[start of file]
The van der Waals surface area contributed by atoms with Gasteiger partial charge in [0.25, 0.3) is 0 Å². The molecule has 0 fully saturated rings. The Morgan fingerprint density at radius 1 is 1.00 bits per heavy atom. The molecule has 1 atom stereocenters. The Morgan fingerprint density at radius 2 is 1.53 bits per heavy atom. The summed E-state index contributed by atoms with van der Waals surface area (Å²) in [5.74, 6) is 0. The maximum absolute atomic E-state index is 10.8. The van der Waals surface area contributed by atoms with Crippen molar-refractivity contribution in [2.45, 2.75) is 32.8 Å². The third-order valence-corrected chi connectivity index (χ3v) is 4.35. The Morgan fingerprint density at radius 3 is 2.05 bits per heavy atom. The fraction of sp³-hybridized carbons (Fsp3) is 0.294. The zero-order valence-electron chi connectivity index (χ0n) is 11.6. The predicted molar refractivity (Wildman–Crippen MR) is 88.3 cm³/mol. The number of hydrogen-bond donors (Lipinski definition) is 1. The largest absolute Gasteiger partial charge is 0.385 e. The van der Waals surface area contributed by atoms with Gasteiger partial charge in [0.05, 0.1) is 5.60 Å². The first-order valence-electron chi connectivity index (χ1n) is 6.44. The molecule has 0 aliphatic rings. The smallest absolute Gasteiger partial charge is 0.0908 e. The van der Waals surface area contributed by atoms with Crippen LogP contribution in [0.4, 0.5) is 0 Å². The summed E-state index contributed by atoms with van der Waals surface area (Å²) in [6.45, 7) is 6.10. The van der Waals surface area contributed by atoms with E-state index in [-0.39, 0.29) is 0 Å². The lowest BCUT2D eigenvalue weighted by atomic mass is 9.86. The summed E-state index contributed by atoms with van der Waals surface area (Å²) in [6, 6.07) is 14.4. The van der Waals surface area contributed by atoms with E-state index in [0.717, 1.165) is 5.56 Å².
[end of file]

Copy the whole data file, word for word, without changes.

The van der Waals surface area contributed by atoms with Gasteiger partial charge in [0.25, 0.3) is 0 Å². The molecule has 0 fully saturated rings. The Morgan fingerprint density at radius 1 is 1.00 bits per heavy atom. The molecule has 1 atom stereocenters. The Morgan fingerprint density at radius 2 is 1.53 bits per heavy atom. The summed E-state index contributed by atoms with van der Waals surface area (Å²) in [5.74, 6) is 0. The maximum absolute atomic E-state index is 10.8. The van der Waals surface area contributed by atoms with Crippen molar-refractivity contribution in [2.45, 2.75) is 32.8 Å². The third-order valence-corrected chi connectivity index (χ3v) is 4.35. The Morgan fingerprint density at radius 3 is 2.05 bits per heavy atom. The fraction of sp³-hybridized carbons (Fsp3) is 0.294. The zero-order valence-electron chi connectivity index (χ0n) is 11.6. The predicted molar refractivity (Wildman–Crippen MR) is 88.3 cm³/mol. The number of hydrogen-bond donors (Lipinski definition) is 1. The largest absolute Gasteiger partial charge is 0.385 e. The van der Waals surface area contributed by atoms with Gasteiger partial charge in [0.05, 0.1) is 5.60 Å². The first-order valence-electron chi connectivity index (χ1n) is 6.44. The molecule has 0 aliphatic rings. The smallest absolute Gasteiger partial charge is 0.0908 e. The van der Waals surface area contributed by atoms with Crippen LogP contribution in [0.4, 0.5) is 0 Å². The summed E-state index contributed by atoms with van der Waals surface area (Å²) in [6.45, 7) is 6.10. The van der Waals surface area contributed by atoms with E-state index in [-0.39, 0.29) is 0 Å². The lowest BCUT2D eigenvalue weighted by atomic mass is 9.86. The summed E-state index contributed by atoms with van der Waals surface area (Å²) in [6, 6.07) is 14.4. The van der Waals surface area contributed by atoms with E-state index in [0.717, 1.165) is 5.56 Å².